Solicitor Tessa Gregory, who represented Cait Reilly and 40-year-old unemployed HGV driver Jamieson Wilson, said today's ruling reveals "a lack of transparency" by the Department for Work and Pensions in implementing mandatory work schemes.
The case has revealed that the Department for Work and Pensions was going behind Parliament's back and failing to obtain Parliamentary approval for the various mandatory work schemes that it was introducing.
It also reveals a lack of transparency and fairness in the implementation of these schemes.
The claimants had no information about what could be required of them under the back-to-work schemes.
The Court of Appeal has affirmed the basic constitutional principle that everyone has a right to know and understand why sanctions are being threatened and imposed against them.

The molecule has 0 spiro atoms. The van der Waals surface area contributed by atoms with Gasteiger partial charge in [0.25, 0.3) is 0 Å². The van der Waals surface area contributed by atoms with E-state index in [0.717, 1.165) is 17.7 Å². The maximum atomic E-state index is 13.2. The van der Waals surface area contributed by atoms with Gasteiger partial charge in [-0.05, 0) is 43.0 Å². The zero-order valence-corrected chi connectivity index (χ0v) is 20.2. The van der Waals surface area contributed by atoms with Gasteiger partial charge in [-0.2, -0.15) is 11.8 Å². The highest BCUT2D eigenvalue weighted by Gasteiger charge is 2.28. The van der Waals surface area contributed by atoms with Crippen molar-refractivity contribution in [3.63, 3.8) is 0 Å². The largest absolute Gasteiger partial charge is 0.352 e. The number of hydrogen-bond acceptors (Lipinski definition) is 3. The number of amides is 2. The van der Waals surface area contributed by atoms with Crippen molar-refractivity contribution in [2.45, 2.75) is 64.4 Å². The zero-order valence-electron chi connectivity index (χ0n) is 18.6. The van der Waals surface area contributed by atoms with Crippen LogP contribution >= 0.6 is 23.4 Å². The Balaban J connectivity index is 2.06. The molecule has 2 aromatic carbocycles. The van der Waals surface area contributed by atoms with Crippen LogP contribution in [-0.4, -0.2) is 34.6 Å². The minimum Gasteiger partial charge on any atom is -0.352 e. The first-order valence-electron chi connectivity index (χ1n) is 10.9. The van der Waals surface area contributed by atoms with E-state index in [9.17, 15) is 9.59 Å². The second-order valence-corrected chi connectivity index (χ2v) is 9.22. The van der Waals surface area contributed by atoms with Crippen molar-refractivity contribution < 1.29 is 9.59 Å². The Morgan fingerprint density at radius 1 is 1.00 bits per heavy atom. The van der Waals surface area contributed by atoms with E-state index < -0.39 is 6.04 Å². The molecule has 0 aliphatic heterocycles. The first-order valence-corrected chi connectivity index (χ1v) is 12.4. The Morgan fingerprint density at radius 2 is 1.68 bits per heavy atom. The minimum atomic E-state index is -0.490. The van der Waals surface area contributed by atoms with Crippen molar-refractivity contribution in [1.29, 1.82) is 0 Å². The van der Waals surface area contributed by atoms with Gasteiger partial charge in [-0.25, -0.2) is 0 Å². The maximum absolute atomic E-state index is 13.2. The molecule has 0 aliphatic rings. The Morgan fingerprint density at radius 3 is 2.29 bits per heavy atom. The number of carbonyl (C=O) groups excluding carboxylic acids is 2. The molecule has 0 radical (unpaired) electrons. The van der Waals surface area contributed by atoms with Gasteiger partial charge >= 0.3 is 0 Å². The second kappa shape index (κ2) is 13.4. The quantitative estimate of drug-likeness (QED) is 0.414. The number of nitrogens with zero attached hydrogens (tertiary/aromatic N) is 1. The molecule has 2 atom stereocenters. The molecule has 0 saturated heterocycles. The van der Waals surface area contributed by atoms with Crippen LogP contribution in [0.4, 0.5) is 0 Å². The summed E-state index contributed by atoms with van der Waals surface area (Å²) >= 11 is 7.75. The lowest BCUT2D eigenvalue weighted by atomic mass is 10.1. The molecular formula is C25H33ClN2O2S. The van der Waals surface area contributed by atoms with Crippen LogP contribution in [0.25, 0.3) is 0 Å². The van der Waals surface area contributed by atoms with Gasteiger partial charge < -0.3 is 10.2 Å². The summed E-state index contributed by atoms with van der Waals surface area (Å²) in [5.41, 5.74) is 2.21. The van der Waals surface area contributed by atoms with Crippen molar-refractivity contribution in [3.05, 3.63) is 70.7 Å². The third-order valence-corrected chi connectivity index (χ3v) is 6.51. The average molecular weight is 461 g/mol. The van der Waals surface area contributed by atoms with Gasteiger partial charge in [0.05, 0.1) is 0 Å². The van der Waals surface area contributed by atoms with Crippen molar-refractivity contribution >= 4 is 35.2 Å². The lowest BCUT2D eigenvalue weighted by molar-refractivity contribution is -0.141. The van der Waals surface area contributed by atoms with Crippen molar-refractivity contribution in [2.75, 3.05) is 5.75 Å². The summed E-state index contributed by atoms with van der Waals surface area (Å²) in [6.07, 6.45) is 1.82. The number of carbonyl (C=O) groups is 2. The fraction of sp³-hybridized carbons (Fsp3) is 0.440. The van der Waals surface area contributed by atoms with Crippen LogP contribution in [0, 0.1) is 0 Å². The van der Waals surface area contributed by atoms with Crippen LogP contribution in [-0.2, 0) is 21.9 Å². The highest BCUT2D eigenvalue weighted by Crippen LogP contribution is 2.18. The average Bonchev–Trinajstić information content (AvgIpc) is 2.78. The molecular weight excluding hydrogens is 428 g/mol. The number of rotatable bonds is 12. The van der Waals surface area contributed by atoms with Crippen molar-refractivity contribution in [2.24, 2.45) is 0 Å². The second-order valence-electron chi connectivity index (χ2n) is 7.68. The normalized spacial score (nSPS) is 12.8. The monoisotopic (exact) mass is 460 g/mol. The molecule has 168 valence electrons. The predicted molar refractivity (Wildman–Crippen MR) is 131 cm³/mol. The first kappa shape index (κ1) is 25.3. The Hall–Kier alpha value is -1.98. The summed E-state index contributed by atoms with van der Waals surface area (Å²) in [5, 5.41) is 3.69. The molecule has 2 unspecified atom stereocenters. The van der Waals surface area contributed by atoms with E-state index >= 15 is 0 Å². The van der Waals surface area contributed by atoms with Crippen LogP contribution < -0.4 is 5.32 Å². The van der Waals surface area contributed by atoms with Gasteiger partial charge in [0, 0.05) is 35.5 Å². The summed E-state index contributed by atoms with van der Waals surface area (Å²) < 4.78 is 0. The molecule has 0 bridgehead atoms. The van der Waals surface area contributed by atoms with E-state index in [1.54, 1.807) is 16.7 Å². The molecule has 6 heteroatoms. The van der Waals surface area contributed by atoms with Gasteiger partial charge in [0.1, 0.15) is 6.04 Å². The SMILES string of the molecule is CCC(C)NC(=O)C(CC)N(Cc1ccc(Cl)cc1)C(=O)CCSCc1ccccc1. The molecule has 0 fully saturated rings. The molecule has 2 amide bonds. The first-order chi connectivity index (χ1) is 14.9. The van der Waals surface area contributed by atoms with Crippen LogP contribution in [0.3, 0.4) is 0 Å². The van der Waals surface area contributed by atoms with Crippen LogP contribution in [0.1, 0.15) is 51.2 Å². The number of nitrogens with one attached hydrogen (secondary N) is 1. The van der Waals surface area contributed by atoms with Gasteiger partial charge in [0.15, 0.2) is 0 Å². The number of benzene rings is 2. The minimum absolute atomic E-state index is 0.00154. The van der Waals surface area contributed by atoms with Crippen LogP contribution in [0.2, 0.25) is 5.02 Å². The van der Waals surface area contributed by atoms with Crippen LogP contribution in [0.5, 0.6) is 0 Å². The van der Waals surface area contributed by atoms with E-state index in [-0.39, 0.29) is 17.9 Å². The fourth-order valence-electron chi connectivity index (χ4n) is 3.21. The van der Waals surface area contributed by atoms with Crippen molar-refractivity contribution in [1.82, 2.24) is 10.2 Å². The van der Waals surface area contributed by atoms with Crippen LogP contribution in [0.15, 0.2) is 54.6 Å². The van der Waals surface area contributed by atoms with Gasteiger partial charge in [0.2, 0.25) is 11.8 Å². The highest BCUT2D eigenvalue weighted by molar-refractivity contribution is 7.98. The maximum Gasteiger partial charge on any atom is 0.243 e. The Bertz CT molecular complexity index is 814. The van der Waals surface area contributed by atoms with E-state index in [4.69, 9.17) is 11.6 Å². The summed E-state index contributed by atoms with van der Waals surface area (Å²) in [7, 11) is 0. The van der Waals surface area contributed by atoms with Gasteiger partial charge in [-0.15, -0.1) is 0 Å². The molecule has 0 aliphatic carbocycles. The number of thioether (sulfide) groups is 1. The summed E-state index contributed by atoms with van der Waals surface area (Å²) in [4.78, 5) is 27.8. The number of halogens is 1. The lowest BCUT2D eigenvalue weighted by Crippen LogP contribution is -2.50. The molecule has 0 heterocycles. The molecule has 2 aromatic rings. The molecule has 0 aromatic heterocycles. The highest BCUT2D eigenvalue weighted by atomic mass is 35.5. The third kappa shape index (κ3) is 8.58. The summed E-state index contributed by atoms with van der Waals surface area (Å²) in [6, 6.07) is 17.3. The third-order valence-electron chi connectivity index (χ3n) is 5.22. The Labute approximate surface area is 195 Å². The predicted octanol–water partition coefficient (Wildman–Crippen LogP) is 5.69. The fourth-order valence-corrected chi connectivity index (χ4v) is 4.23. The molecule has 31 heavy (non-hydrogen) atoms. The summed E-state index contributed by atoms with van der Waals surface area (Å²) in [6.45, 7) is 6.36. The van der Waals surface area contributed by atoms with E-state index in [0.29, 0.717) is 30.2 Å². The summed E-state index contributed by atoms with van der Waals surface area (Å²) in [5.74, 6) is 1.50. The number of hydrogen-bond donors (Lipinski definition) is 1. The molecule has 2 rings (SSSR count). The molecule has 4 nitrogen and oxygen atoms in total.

More top news
Other highlights during the weekend are Liam Gallagher, The Killers, Depeche Mode, Travis, Van Morrison, Blossoms and James Bay.
President Trump is being bombarded with criticism condemning the family-separation situation as a national moment of shame.
Gerald Grosvenor led the initiative for the Defence National Rehabilitation Centre and gave £70 million of his own money.